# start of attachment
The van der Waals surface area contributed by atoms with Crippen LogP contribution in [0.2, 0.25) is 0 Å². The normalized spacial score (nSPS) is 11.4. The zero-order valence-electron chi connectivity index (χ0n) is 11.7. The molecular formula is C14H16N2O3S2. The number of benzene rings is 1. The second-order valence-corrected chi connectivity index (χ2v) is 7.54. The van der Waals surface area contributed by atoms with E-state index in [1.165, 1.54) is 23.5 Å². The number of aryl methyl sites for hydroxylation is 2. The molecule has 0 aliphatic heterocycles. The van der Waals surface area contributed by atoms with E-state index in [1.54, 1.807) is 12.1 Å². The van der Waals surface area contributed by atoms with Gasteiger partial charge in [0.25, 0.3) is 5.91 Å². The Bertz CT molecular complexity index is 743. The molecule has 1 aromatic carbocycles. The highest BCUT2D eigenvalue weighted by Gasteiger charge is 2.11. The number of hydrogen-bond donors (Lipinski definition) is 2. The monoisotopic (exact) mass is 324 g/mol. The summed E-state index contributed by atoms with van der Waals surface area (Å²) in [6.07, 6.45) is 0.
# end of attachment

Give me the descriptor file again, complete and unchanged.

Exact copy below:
The van der Waals surface area contributed by atoms with Crippen LogP contribution in [0.2, 0.25) is 0 Å². The normalized spacial score (nSPS) is 11.4. The zero-order valence-electron chi connectivity index (χ0n) is 11.7. The molecular formula is C14H16N2O3S2. The number of benzene rings is 1. The second-order valence-corrected chi connectivity index (χ2v) is 7.54. The van der Waals surface area contributed by atoms with E-state index in [1.165, 1.54) is 23.5 Å². The number of aryl methyl sites for hydroxylation is 2. The molecule has 0 aliphatic heterocycles. The van der Waals surface area contributed by atoms with E-state index in [1.54, 1.807) is 12.1 Å². The van der Waals surface area contributed by atoms with Gasteiger partial charge in [0.25, 0.3) is 5.91 Å². The Bertz CT molecular complexity index is 743. The molecule has 1 aromatic carbocycles. The highest BCUT2D eigenvalue weighted by Gasteiger charge is 2.11. The number of hydrogen-bond donors (Lipinski definition) is 2. The monoisotopic (exact) mass is 324 g/mol. The summed E-state index contributed by atoms with van der Waals surface area (Å²) in [6.07, 6.45) is 0.